Apache Http Server Version

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How to Check Apache Web Server Version in Linux. There are one or two commands to check the Apache web server version in Linux, depending on the Linux distribution you use. The apachectl command, which available in both Debian and RedHat based Linux distributions have -v option which prints the Apache version: apachectl -v. The Apache HTTP Server, has been updated from version 2.4.6 to version 2.4.37 between RHEL 7 and RHEL 8. This updated version includes several new features, but maintains backwards compatibility with the RHEL 7 version at the level of configuration and Application Binary Interface (ABI) of external modules. Enable server-status. The server-status page will also show this, in addition to performance information. It starts with something like this: Apache Server Status for localhost. Server Version: Apache/2.2.14 (Win32) PHP/5.3.1. Server Built: Sep 28 2009 22:41:08. See Detailed Instructions for server-status on another question.

Apache is a popular open-source, cross-platform web server that is, by the numbers, the most popular web server in existence. It’s actively maintained by the Apache Software Foundation.

Some high-profile companies using Apache include Cisco, IBM, Salesforce, General Electric, Adobe, VMware, Xerox, LinkedIn, Facebook, Hewlett-Packard, AT&T, Siemens, eBay, and many more (source).

In addition to its popularity, it’s also one of the oldest web servers, with its first release all the way back in 1995. Many cPanel hosts utilize Apache today. Like other web servers, Apache powers the behind-the-scenes aspects of serving your website’s files to visitors.

Because Apache doesn’t perform as well in some benchmarks, especially for static websites or websites with high traffic, Kinsta uses the NGINX web server instead of Apache. Though NGINX hasn’t been around for as long as Apache, it’s quickly grown in popularity and market share since its launch in 2004.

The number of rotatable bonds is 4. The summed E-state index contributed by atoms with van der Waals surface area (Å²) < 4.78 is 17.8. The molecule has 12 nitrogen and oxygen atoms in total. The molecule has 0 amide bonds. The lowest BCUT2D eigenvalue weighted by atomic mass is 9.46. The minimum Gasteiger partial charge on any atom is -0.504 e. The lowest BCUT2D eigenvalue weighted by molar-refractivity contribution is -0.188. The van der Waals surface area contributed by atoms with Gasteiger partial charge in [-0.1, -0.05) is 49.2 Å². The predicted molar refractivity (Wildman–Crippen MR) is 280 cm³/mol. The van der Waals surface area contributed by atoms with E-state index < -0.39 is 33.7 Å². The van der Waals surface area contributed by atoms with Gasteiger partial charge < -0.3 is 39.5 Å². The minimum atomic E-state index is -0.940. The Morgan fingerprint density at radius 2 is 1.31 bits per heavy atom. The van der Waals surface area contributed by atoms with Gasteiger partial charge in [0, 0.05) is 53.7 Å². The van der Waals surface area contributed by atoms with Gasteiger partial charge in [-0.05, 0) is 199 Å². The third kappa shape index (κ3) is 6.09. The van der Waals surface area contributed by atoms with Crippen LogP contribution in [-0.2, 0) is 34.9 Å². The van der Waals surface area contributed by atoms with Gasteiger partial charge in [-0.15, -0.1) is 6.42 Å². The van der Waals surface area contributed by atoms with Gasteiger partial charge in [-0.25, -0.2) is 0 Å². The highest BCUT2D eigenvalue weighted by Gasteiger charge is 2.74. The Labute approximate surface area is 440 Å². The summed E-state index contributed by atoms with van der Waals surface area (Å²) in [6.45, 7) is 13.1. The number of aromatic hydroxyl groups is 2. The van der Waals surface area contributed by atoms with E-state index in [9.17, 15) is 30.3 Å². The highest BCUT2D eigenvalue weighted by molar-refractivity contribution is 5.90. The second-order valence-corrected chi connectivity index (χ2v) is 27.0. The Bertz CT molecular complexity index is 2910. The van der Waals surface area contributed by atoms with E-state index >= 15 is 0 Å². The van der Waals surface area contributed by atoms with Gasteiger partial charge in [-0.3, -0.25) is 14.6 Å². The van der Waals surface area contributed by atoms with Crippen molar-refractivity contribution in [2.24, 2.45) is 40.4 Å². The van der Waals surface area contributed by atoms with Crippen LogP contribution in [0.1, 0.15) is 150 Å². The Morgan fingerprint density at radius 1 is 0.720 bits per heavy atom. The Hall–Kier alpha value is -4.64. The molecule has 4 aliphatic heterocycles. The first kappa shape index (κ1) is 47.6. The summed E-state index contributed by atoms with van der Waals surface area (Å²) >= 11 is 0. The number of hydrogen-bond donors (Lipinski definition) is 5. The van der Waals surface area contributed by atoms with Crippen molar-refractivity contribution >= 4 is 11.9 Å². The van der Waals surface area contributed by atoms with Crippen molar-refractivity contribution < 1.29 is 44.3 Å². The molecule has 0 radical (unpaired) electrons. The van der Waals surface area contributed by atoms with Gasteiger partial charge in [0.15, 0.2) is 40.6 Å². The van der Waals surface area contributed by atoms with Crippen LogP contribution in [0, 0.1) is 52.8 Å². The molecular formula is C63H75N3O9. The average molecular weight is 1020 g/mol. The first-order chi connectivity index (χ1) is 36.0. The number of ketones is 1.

How Does Apache Work? Web Server Basics Explained

While there’s a lot of complexity underpinning how a web server functions, the basic job of all web servers is to accept requests from clients (e.g. a visitor’s web browser) and then send the response to that request (e.g. the components of the page that a visitor wants to see).

The Apache web server has modules which add more functions to its software, such as MPM (for handling multi-processing modes) or mod_ssl for enabling SSL v3 and TLS support (suggested reading: TLS vs SSL). Some common features seen in Apache include:

  • IPv6
  • FTP
  • Perl, Lua, and PHP
  • Bandwidth throttling
  • WebDAV
  • Load balancing
  • URL rewriting
  • Session tracking
  • Geolocation based on IP address

While a web server is an essential part of any website, it’s important to note that casual WordPress users are unlikely to interact with their web server directly most of the time.


Apache vs Nginx Usage Stats

When you look at every single website on the Internet, Apache is the most popular web server. It powers 47% of the websites with a known web server, according to W3Techs.

However, Apache’s usage greatly drops when you start looking at the web’s most highly trafficked sites. Apache only powers: